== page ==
When most people think of identity theft, it's credit card transaction fraud or perhaps a criminal taking out a car loan or a mortgage in someone else's name. What doesn't always come to mind is someone stealing identity and medical credentials and then using those to obtain needed medical care, or selling those credentials on the underground market.
According to many industry experts, medical identity theft is on the rise because it is profitable, and the increasing use of electronic health records makes more data accessible. Additionally, Credit card numbers and other forms of financial data are losing their market value. "While credit card data will earn a few dollars on the black market, medical and medical insurance account information can sell for hundreds," says Robbie Higgins, VP of security services at IT solution provider GlassHouse Technologies.
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Also, explains, Higgins, while credit cards, banks, and financial services firms have systems highly tuned to spot fraudulent transactions, the same isn't true for health care services. "They're much less mature when it comes to their ability to spot fraudulent transactions," he says.
Jennifer Leuer, general manager of Experian's identification protection service ProtectMyID agrees. "The health care industry is much more fragmented, with dozens of providers potentially being part of a transaction," she says.
That's what makes incidents, like when managed health care services provider Health Net disclosed that 1.9 million customers were notified that server storage containing personal and health data went missing. The drives contained names, addresses, Social Security numbers, financial information and health data of current and former Health Net members, employees and health care providers, according to Health Net's statement on the incident.
Last week, the Ponemon Institute, sponsored by Experian ProtectMyID, released their second annual National Study on Medical Identity Theft. The study concluded that roughly 1.5 million Americans are victims of medical identity theft. And, according to the study, the average cost to resolve a case of medical identity theft is $20,663, up from $20,160 in 2010.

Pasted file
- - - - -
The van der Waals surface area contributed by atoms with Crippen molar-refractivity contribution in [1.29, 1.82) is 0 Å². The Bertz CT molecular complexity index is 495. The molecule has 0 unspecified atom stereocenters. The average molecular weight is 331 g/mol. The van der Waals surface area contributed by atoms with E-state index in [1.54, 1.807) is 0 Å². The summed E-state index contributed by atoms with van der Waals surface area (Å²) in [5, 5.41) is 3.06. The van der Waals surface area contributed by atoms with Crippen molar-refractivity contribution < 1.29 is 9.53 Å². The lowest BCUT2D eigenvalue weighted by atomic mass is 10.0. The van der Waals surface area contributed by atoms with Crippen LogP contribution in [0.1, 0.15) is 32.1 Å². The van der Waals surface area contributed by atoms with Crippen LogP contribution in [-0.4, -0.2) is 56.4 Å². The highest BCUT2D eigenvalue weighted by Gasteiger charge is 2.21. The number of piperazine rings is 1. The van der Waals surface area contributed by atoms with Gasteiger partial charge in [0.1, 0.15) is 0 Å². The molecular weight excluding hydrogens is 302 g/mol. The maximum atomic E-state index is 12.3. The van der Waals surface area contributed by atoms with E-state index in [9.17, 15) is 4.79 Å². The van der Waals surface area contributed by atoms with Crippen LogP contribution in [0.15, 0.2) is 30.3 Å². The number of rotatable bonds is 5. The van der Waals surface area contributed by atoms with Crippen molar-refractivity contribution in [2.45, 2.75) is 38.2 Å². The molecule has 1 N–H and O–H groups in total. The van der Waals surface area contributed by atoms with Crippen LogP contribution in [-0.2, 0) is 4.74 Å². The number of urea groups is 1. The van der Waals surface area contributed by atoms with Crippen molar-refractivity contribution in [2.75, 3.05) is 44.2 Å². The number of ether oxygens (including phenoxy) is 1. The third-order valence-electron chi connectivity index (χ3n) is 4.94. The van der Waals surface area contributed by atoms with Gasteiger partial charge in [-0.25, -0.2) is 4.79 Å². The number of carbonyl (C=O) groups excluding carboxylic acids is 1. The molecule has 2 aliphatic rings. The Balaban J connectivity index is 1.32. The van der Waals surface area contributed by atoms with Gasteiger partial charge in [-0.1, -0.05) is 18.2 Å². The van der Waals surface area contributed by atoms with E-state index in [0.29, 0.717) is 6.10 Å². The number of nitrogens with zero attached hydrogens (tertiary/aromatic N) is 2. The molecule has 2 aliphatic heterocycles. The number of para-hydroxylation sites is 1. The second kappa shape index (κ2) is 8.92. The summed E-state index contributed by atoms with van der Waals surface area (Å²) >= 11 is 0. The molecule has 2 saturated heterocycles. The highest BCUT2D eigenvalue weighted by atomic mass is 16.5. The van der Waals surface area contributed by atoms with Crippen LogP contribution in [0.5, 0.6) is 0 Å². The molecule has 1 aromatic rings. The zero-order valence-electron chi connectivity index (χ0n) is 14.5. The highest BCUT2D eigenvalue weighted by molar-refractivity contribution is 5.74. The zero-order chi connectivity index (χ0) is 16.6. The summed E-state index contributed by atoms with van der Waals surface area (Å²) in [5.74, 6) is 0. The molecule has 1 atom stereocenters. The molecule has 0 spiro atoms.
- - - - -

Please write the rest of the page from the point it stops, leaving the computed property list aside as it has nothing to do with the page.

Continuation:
The study surveyed 1,672, and of those, 633 were known to have experienced identity theft directly or through the experience of a close family member.
The types of attacks that lead to medical identity theft are not unlike other types of identity theft: family member stole the credentials (36%), don't know the vector of the breach (17%), the breach was at a health care provider (14%), malicious employee at a health provider's office (10%), lost wallet (9%), mailed statement intercepted by criminal (8%), and phishing attack (6%).
Leuer believes that, unlike financial identity theft, medical identity theft is not on the top of peoples' minds. "When people lose their wallets, they'll think to replace their driver's license and they'll call their credit card companies but they won't think to report their health insurance card," she says. "Hopefully, we think, the increased mandatory reporting of health breaches will drive more needed awareness about medical ID theft," she says.
Earlier this month, the Federal Trade Commission released its annual consumer fraud report, and for 11 years straight identity theft topped the list of complaints with 9 million Americans falling victim every year.
When not hunting for his lost wallet, George V. Hulme writes about security and technology from his home in Minneapolis. You can also find him tweeting about those topics on Twitter @georgevhulme.
This story, "Medical identity theft a rising and significant threat" was originally published by CSO.